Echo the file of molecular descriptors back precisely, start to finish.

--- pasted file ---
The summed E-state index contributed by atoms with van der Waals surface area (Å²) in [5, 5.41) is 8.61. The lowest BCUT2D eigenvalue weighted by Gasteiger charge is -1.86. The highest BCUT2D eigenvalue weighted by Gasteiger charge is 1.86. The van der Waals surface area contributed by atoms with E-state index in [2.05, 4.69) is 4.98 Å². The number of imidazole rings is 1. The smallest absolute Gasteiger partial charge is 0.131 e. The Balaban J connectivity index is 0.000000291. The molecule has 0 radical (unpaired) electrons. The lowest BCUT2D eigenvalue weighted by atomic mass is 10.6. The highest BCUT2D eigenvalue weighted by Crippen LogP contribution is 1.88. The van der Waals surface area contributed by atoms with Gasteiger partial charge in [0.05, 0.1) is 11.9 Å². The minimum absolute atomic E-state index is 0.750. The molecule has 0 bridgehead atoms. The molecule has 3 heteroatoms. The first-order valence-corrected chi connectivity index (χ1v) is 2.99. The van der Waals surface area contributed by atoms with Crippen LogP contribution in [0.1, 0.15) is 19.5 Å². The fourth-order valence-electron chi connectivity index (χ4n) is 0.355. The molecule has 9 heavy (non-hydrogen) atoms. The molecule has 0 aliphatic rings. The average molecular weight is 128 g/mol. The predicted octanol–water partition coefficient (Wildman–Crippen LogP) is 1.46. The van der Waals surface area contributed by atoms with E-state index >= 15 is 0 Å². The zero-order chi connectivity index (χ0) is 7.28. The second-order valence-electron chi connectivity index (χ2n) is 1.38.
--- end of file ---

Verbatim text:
The summed E-state index contributed by atoms with van der Waals surface area (Å²) in [5, 5.41) is 8.61. The lowest BCUT2D eigenvalue weighted by Gasteiger charge is -1.86. The highest BCUT2D eigenvalue weighted by Gasteiger charge is 1.86. The van der Waals surface area contributed by atoms with E-state index in [2.05, 4.69) is 4.98 Å². The number of imidazole rings is 1. The smallest absolute Gasteiger partial charge is 0.131 e. The Balaban J connectivity index is 0.000000291. The molecule has 0 radical (unpaired) electrons. The lowest BCUT2D eigenvalue weighted by atomic mass is 10.6. The highest BCUT2D eigenvalue weighted by Crippen LogP contribution is 1.88. The van der Waals surface area contributed by atoms with Gasteiger partial charge in [0.05, 0.1) is 11.9 Å². The minimum absolute atomic E-state index is 0.750. The molecule has 0 bridgehead atoms. The molecule has 3 heteroatoms. The first-order valence-corrected chi connectivity index (χ1v) is 2.99. The van der Waals surface area contributed by atoms with Crippen LogP contribution in [0.1, 0.15) is 19.5 Å². The fourth-order valence-electron chi connectivity index (χ4n) is 0.355. The molecule has 9 heavy (non-hydrogen) atoms. The molecule has 0 aliphatic rings. The average molecular weight is 128 g/mol. The predicted octanol–water partition coefficient (Wildman–Crippen LogP) is 1.46. The van der Waals surface area contributed by atoms with E-state index >= 15 is 0 Å². The zero-order chi connectivity index (χ0) is 7.28. The second-order valence-electron chi connectivity index (χ2n) is 1.38.